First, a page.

Type of Groups

Sep 9, 2019 - 21:04
Jan 17, 2021 - 05:56
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Type of Groups

Types of Groups Found in an Organisation
 There are two important groups found in an organization, i.e, (1) Formal Groups, and (2) Informal Groups.

1. Formal Groups:
By formal groups, we mean those groups defined by the organization’s structure, with designated work assignments and establishing tasks. In formal groups, the behaviours that one should engage in are stipulated by and directed towards organisational goals.
The features of formal groups are as follows: 
(i) Formal groups are part of the organisational structure.
(ii) These are created deliberately and consciously by the management to perform the assigned duties.
(iii) The pattern of communication is also defined and the rules are laid down to regulate the behaviour of group members.
(iv) These groups may be either permanent in the form of top management team such as Board of Directors or staff groups providing specialized services to the organisation and so on; or these formal groups may be constituted on temporary basis for fulfilling certain specified objectives. When such objectives are fulfilled, these disappear. These may be in the form of temporary committees, task force etc.

The Formal Groups may further be sub classified into the following groups:
(i) Command Groups:
The command group is the most frequent type of formal group. It is relatively permanent and is specified by the organisation chart. It comprises of managers or supervisors and subordinates, who meet regularly to discuss general and specific ideas to improve product or service. In business organisations, most employees work in such command groups.
Thus, a manager and his supervisors reporting to him form one command group. The supervisor and the subordinates reporting to him from other command groups.

(ii) Task Forces:
Task groups are also organisationally determined. But it is a temporary group representing the employees who are working together to complete a job task or particular project. However, a task group’s boundaries are not limited to its immediate hierarchical superior. For example, if a problem involving many departments arises, a task force made up of representatives from each of the affected departments, might be formed to examine the problem and suggest solutions.

(iii) Committees:
The committees are also set up for some special projects. These can be permanent such as planning committee or a budget committee and may become an integral part of the organisational structure. A committee can also be temporary such as a special task force which is set up for a particular purpose and is disbanded when the purpose is achieved. For example, the committee constituted to elect the president of the company is temporary and is disbanded after the election.

2. Informal Groups:
Informal groups are alliances that are neither formally structured nor organisationally determined. These groups are natural formations in the work response to the common interests of the organisation members such as self defense, work assistance and social interaction.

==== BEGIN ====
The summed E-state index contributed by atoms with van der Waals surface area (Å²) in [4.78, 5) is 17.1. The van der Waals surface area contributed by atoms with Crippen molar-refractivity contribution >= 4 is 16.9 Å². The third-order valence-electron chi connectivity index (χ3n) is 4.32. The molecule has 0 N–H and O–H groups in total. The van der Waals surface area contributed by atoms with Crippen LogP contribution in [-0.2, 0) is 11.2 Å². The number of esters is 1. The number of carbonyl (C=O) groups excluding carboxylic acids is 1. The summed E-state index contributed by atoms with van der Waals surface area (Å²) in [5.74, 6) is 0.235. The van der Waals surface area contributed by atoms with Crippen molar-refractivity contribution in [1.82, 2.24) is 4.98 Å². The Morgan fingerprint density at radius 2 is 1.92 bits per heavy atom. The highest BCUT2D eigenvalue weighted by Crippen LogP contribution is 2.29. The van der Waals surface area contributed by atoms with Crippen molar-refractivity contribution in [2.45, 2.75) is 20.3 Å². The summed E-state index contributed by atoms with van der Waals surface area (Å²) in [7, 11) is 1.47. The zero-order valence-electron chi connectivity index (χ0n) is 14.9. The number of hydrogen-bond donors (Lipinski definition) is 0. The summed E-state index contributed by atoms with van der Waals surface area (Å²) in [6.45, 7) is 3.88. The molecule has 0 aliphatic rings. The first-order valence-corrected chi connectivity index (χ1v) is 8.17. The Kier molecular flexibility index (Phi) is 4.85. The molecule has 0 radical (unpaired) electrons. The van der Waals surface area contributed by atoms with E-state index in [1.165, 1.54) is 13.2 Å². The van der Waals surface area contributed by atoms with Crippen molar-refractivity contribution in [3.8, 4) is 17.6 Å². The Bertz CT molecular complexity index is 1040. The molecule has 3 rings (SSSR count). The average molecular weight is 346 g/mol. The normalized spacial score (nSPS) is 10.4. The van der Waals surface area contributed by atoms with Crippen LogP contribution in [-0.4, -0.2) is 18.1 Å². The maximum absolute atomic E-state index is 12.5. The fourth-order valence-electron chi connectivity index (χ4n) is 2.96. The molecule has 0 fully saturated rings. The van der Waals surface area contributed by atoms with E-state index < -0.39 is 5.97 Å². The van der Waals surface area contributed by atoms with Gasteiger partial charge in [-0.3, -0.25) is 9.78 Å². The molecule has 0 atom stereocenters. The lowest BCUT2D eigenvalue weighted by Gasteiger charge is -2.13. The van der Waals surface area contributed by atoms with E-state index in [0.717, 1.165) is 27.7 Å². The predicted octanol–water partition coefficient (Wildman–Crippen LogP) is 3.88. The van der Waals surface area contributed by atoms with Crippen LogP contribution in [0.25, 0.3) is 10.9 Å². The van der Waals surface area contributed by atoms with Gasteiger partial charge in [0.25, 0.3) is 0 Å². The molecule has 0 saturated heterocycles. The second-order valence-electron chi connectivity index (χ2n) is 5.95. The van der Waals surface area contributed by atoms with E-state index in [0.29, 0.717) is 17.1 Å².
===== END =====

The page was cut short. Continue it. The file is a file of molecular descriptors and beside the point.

The features of these groups are as follows:
(i) The informal groups are formed by the members of such groups by themselves rather than by the management.
(ii) These groups arise spontaneously in the organisation because of social interaction between the people.
(iii) These are based on common interests, language, taste, caste, religion, background etc.
(iv) These groups exist outside the formal authorities system and without any set rigid rules.
(v) Though officially unrecognized, these groups exist in the shadow of the formal structure as a network of personal and social relations which must be understood and respected by the management.
(vi) These groups have their own structure, with their own leaders, and followers, group goals, social roles and working patterns. They have their own unwritten rules and a code of conduct which every member accepts implicitly. Members trust and respect each other.
(vii) The informal groups are more flexible than the formal groups. Rules and procedures being unwritten, they can change from situation to situation.
(viii) Since these groups concentrate on the personal contact between the members, they represent the human side of enterprise as compared to technical side represented by the formal groups.
Since informal interaction is spontaneous it can take place in any way.

Consequently, informal organisations may be of different types as explained below:
(i) Interest and Friendship Groups:
People who may or may not be aligned into common command or task groups may affiliate to attain a specific objective with which each is concerned. This is called an interest group. For instance, the employees who group together to pressurize the management for subsidized transport constitute an interest group.
A friendship group includes close friends or relations. These groups arise because members know each other very well before joining the organisation and in the initial stages, they recognize each other only. These social alliances, which frequently extend outside the work situation, can be based on similar age or ethnic heritage or for holding similar political views or for having the same hobbies etc.

(ii) Cliques:
Another type of informal groups is called cliques. These groups consist of colleagues or those who commonly associate with each other and observe certain social norms and standards, but the number of members tends to be smaller, and only rarely exceeds five or six. The objective is to provide recognition to each other and exchange information of mutual interest.


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